The Berlin Wall went up early on a Sunday morning on the 13th of August 1961 while most Berliners were still sleeping. The military and some forced-into-volunteering people started demolishing the streets and installing the beginnings of a wall with concrete breeze blocks. The wall cut through apartment buildings, cemeteries, gardens, etc without a care for traditional boundaries.
The Berlin Wall still casts a long shadow over the city of Berlin even now decades after its demise. Fragments of the Berlin Wall pop-up randomly in Berlin. You’re walking along and then there it is – another little bit of history set in concrete.
All the graffiti and the colour in the world doesn’t really take away from the menace of it all.
I was a little surprised that the wall isn’t that wide or high. It’s a little over 3 meters high and cast in concrete with a rounded top which made it hard to get a grip to climb over. I learned that the wall itself wasn’t the real deterrent. The Death Strip behind the wall which was a no-man’s land with very high security, such as look-out towers, barbed wire and nail-spiked grounds, was the real separation. Very few people could make it past the Death Strip. There is a memorial at the Berlin War Memorial to the those people who died while attempting to cross over into western Berlin.
In fact, East Germany had an unofficial policy of shooting to kill people who tried to escape over/under the Wall. The policy had to be unofficial because it was in contravention of UN law and East Germany was a member nation of the UN. If the authorities thought one of the guards had attempted shoot to injure instead of shoot to kill, the guard himself would be sent to prison for 5 years. And, women and children were not exempt from the shoot to kill order, either, in case you were wondering. Our tour guide told us that guarding the Berlin Wall was such a distasteful job to Berliners that they brought in people from other parts of East Germany to act as security. There was, of course, less of a chance that you would be asked to shoot someone you knew if you were not a Berliner.
These are 3 ways I suggest that you experience the Berlin Wall and its impact on a city:
East Side Gallery
The East Side Gallery is a 1.3 kilometre section of the wall that is still intact in the center of Berlin. The longest intact section of the Berlin Wall still around today, it is located on Muhlenstrasse between the Oberbaum Bridge and the Ostbahnhof. Billed as the largest open air gallery in the world, there are approximately 106 pieces of artwork created in 1990 from artists all over the world commemorating freedom. Unfortunately, many of the pieces are covered in graffiti even though it is illegal to do so.
It’s historical and symbolic existence did not stop corporate giant O2 from taking out a chunk of the East Side Gallery so that it’s 02 venue can have unobstructed views and access across to the Spree River.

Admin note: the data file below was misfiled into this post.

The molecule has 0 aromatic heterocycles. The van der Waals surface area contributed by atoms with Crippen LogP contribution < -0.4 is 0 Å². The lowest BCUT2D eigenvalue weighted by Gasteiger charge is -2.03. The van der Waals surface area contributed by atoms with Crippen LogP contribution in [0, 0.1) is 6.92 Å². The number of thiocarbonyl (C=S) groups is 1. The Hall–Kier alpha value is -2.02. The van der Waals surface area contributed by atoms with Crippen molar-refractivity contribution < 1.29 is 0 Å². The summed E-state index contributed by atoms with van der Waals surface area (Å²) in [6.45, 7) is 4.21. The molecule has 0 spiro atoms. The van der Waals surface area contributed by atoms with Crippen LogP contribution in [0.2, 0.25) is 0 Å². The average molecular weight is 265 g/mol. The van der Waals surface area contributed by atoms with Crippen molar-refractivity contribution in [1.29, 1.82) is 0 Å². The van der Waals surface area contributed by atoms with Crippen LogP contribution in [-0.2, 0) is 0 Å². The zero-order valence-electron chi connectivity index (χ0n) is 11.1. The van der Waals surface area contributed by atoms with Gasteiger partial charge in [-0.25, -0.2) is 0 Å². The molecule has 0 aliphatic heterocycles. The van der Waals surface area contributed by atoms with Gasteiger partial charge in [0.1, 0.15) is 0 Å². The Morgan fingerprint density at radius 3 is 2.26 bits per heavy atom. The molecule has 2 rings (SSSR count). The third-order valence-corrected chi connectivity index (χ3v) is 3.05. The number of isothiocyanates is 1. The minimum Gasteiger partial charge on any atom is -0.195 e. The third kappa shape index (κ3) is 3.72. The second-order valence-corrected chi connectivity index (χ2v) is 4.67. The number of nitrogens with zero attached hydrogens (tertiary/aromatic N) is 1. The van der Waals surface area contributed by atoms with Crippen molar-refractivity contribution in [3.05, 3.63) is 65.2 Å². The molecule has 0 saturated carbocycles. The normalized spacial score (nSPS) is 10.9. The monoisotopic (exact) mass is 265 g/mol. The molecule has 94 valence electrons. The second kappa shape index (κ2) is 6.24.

Nordbahnoff Ghost Station
The Berlin underground transport had been built many years prior to the division of east and west Berlin. On some lines, there were stations that started in west Berlin, went through east Berlin and then came back through to west Berlin. These stations in east Berlin were called ghost stations because the trains were not allowed to stop. In fact, they had 3 different walls blocking off each station and armed guards patrolling the station as well. The Nordbahnoff Station, one of the former ghost stations, has an excellent wall display explanation of the ghost stations.
The Berlin Wall Memorial
The Berlin War Memorial has a really well-done museum with a powerful video documentary of the Wall. Located on Bernauerstrasse, and conveniently located near the Nordbahnoff Station mentioned above, this street was one of the main areas of the wall. It also houses a large stretch of Berlin Wall unmarked by graffiti and a Death Strip you can walk through. The Death Strip is a grassy area now with all the spikes, barbed war etc. removed!
There is a tower which you can climb and get a good perspective of how massive an area the Wall and the Death Strip took.
There are other memorials and venues that commemorate the Berlin Wall but I did not find them as powerful. For example, Checkpoint Charlie is a tourist trap where you can take a photo with actors posing as American soldiers. Near to Checkpoint Charlie, the artist, Yadegar Asisi, has created an exhibition which recreates a panoramic view of the Berlin Wall. It’s interesting but I preferred visiting the real wall and trying to imagine the rest.
Have you ever been to the Berlin Wall? What did you think of it?